EMERGING PHOTOGRAPHERS

Susan De Witt on Lith Photography

David J. Carol


lith large

© SUSAN DE WITT 2014



Susan de Witt takes some of the most mysterious photographs I've ever seen. Her work ranges from beautiful, delicate and soft portraits to eerie and surreal images that are almost undefinable. Her unique photographs fascinate and draw me in. While viewing her images I often feel like I'm traveling back in time and wish I could enter her surreal world. I not only think the work is compelling but I'm interested in her process too. Here's what Susan de Witt has to say. 

DC- So the obvious first question is...What is Lith Photography?

SDW- To put it very simply, lith printing is a darkroom printing technique wherein you heavily overexpose your negative under the enlarger and then develop it in a very dilute developing bath, using an A+B lith developer.  The image may take 20 minutes or longer to develop, depending upon the dilution, the paper and what color socks you are wearing that day.  Your choice of paper and developer brand can give you completely different results from the same negative.  There are both warm-toned papers and cold-toned papers.  The warm papers will give you a more delicate rendition on the final print, with naturally occurring hues that range from peaches, pinks, coffee, and cream.  Cold-toned papers will give you a much grittier end result, with usually very little tonality showing, except black and white.  Unfortunately the digital explosion has caused many paper companies to cut back or end the production of lithable papers, so it gets more difficult all the time to find papers that will give you a good lith result.  

DC- I love how your pictures mix beauty with what many people might consider a dark, gritty and possibly eerie process. What is this look all about?

SDW- If you look through my images, you will find examples of the warmer, more delicate photographs along with examples of the much more grainy cold photographs.  With each new negative that I want to print, I usually try it out with both types of paper to see which result I prefer and then I’ll go from there and work it until I find a good end result.  Clearly the grainier paper works well for my eerier shots, giving an otherworldliness to them that I can’t achieve with the warmer papers, or even with traditional B&W silver gelatin printing.  That being said, I can also achieve a more nostalgic, romantic look by using the warmer papers.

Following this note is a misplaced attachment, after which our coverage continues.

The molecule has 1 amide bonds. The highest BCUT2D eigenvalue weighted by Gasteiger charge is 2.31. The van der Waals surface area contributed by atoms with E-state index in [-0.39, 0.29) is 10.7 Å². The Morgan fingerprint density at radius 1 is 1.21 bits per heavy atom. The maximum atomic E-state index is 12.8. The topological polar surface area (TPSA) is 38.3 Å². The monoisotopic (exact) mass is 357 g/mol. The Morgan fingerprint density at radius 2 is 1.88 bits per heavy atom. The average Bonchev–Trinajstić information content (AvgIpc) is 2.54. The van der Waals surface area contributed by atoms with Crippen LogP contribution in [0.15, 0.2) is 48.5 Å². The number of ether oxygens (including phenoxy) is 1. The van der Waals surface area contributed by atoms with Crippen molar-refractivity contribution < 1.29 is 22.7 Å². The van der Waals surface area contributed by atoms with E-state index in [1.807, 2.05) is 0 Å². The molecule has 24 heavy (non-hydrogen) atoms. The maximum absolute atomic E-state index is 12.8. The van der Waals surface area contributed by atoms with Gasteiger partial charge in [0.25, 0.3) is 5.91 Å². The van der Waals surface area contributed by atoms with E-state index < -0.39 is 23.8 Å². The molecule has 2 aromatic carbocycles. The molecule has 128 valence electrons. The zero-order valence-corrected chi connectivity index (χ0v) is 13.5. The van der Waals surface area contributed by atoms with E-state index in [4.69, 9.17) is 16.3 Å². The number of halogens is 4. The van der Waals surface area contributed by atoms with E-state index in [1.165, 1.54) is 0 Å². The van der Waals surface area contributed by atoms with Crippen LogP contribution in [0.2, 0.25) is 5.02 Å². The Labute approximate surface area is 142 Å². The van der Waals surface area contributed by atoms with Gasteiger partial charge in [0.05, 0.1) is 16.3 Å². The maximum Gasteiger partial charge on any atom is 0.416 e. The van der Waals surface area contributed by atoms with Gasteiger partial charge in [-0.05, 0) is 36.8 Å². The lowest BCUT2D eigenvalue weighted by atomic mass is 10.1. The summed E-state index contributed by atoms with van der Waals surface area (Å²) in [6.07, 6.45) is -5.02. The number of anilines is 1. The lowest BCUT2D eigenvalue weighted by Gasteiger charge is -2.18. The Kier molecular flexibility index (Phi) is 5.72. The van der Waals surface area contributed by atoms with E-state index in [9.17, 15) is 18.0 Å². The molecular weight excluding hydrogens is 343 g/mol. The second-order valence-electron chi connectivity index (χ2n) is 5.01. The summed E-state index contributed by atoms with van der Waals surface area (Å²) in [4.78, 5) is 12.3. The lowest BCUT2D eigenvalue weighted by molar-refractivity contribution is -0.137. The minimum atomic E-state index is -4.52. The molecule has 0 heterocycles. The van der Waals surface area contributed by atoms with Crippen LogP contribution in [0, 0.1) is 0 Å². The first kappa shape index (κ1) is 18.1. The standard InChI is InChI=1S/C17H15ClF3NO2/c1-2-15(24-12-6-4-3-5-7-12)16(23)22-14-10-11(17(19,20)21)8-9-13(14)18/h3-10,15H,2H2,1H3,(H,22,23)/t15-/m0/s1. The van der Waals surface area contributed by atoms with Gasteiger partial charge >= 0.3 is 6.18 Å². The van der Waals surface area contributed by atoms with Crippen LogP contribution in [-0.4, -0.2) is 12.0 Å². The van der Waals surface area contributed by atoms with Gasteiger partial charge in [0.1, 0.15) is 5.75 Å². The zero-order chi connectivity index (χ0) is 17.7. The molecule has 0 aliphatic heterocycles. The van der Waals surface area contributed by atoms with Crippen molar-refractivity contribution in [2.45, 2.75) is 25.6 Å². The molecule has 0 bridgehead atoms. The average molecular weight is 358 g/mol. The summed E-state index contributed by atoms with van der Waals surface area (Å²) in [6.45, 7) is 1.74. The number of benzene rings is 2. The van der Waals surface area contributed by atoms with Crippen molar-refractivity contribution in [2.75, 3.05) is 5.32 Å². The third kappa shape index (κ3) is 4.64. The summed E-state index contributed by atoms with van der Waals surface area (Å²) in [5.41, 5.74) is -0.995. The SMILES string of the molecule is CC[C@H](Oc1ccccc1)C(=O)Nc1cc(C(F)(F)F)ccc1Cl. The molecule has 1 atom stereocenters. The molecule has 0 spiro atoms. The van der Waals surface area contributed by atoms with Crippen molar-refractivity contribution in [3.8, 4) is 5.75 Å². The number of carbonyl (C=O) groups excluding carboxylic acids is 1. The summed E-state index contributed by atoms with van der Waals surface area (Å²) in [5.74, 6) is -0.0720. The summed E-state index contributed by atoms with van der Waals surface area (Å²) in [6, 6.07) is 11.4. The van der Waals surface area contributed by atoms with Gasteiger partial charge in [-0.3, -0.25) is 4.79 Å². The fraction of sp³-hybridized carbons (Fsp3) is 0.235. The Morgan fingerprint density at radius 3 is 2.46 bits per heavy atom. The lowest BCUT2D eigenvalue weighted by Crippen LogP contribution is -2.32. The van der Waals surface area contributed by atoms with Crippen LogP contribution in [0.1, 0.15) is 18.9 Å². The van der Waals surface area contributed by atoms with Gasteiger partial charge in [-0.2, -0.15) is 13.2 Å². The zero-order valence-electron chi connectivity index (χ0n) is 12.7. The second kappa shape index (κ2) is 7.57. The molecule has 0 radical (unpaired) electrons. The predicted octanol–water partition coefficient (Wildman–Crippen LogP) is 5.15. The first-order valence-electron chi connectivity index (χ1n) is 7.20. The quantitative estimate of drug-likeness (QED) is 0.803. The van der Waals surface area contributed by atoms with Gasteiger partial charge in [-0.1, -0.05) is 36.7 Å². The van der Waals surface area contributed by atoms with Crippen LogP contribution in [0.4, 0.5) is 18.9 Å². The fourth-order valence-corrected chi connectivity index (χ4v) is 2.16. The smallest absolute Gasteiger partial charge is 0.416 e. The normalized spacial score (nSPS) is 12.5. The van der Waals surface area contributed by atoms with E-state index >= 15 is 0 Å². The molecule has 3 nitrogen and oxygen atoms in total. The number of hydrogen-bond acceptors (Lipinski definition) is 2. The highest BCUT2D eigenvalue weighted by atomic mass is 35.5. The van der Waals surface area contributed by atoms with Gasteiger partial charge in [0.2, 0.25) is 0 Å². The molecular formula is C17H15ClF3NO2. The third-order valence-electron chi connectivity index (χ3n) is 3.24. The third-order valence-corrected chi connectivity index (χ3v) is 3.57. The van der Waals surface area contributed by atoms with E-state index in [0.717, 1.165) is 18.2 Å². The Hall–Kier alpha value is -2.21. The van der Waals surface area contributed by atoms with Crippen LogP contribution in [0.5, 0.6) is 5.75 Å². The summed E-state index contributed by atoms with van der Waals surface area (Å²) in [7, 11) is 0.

DC- What was your first "serious" camera and what kind of photos did you take with it?

SDW- I’ve been seriously involved with my photography since the year 2000.  One day I had walked into a gallery on the coast where I saw some amazing photographs, like nothing I had seen before.  I decided there and then that I must learn to do that!  I signed up for classes the following week and went right out and bought my first serious camera, which I still use primarily today.  It’s a Nikon F5.  A few years later I bought a medium format camera, Contax 645.  The photos I shot in those days was all a huge learning curve for me, shooting still life, people, street shots - anything and everything.  I was trying to perfect everything then, whereas today I try to alter it and make it into something that it’s not.  

DC- You're work brings to mind a mysterious and dream like trip into the past. If you could time travel what time period would you go to, what location and what would you want to photograph?

SDW- If indeed I could travel back in time, then do I get to change my age as well??  That would be great.  Okay so then first of all I’d change my age back about 40 years, so I would have a better grip on things and more energy to do major photo shoots.   As someone who loves to study fashion and the ever-changing trends, I think I would be most happy to have lived in Paris in the 40s and 50s, where I would have extravagant setups with beautiful fashion models dressed in the finest elegant clothing.  A wonderful dream..

DC- Last question, what would be the ideal path for your career over the next 10 years?

SDW- I find this a tough question to answer, since I am someone who lives for today and I try not to think too far ahead.  If I could hope for one thing that would be ideal, it would be that I produce a photography book with my favorite images in it.  Perhaps that sounds like a small goal, but it would make me happy to have something concrete on the coffee table that I could look through, tangible evidence of my photographic life.  







All images © Susan de Witt 2014 

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